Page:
Populating BGP Fields

When a flow is ingested into a device’s KDE main table, the way the flow record’s BGP fields are populated depends on the following three conditions at time-of-ingest:

  1. Is the device enabled for peering with Kentik Detect?
  2. Does the BGP routing table obtained by peering with the device include an IP route for the received flow?
  3. Is the AS path (list of ASNs) in the IP route empty or not-empty?

The following table shows how the conditions above determine the values written to the BGP-related fields in a given device’s main Data Engine table:

Conditions: State A State B State C State D
1. Peering Enabled Enabled Enabled Not enabled
2. IP route for flow Yes Yes No N.A.
3. AS path Non-empty string Empty string N.A. N.A.
The BGP AS path in the route. The ASN of the peering device. Empty string Empty string
The last ASN in BGP AS path. The ASN of the peering device. The ASN of the corresponding (dst or src) IP address. The ASN of the corresponding (dst or src) IP address.
The AS name corresponding to the last ASN in BGP AS path. The AS name corresponding to the ASN of the peering device. The AS name corresponding to the (dst or src) ASN. The AS name corresponding to the (dst or src) ASN.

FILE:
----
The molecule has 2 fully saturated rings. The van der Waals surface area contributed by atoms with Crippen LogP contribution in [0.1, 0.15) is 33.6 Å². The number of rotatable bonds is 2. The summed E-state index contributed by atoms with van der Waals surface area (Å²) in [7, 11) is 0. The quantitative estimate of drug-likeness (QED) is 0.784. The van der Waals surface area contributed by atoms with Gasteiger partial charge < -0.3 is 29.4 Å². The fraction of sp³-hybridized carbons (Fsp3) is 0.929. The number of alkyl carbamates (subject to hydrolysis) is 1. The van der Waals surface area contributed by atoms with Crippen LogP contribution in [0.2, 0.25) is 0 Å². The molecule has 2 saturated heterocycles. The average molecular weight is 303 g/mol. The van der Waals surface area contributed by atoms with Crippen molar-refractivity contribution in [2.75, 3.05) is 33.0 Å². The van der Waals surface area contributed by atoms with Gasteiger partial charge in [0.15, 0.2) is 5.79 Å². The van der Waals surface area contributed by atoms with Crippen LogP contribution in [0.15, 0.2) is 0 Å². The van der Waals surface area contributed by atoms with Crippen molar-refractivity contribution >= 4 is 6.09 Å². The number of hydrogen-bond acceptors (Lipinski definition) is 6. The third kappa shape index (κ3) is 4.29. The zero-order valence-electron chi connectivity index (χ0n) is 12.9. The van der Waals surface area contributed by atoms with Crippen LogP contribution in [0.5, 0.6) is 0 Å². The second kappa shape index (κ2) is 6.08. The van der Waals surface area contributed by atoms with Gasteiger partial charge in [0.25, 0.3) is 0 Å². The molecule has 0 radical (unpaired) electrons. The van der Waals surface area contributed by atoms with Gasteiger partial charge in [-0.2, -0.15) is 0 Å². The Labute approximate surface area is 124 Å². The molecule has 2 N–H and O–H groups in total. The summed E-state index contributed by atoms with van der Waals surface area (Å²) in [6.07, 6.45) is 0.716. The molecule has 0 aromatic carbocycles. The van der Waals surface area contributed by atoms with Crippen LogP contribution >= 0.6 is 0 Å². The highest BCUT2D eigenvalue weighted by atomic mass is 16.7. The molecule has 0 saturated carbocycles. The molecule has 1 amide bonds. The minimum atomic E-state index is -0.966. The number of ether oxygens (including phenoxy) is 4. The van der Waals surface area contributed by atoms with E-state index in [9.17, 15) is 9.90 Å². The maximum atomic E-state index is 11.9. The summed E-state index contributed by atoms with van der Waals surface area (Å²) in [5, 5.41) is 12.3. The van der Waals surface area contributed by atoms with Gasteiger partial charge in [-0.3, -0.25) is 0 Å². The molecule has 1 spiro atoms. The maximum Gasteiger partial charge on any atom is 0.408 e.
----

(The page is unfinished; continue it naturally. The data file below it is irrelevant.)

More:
The first ASN in BGP AS path. The ASN of the peering device. 0 0
The name corresponding to the first ASN in BGP AS path. The AS name corresponding to the ASN of the peering device. Empty string Empty string
The ASN in the second position of the BGP AS path. 0 0 0
The name corresponding to the ASN in the second position of the BGP AS path. Empty string Empty string Empty string
The ASN in the third position of the BGP AS path. 0 0 0
The name corresponding to the ASN in the third position of the BGP AS path. Empty string Empty string Empty string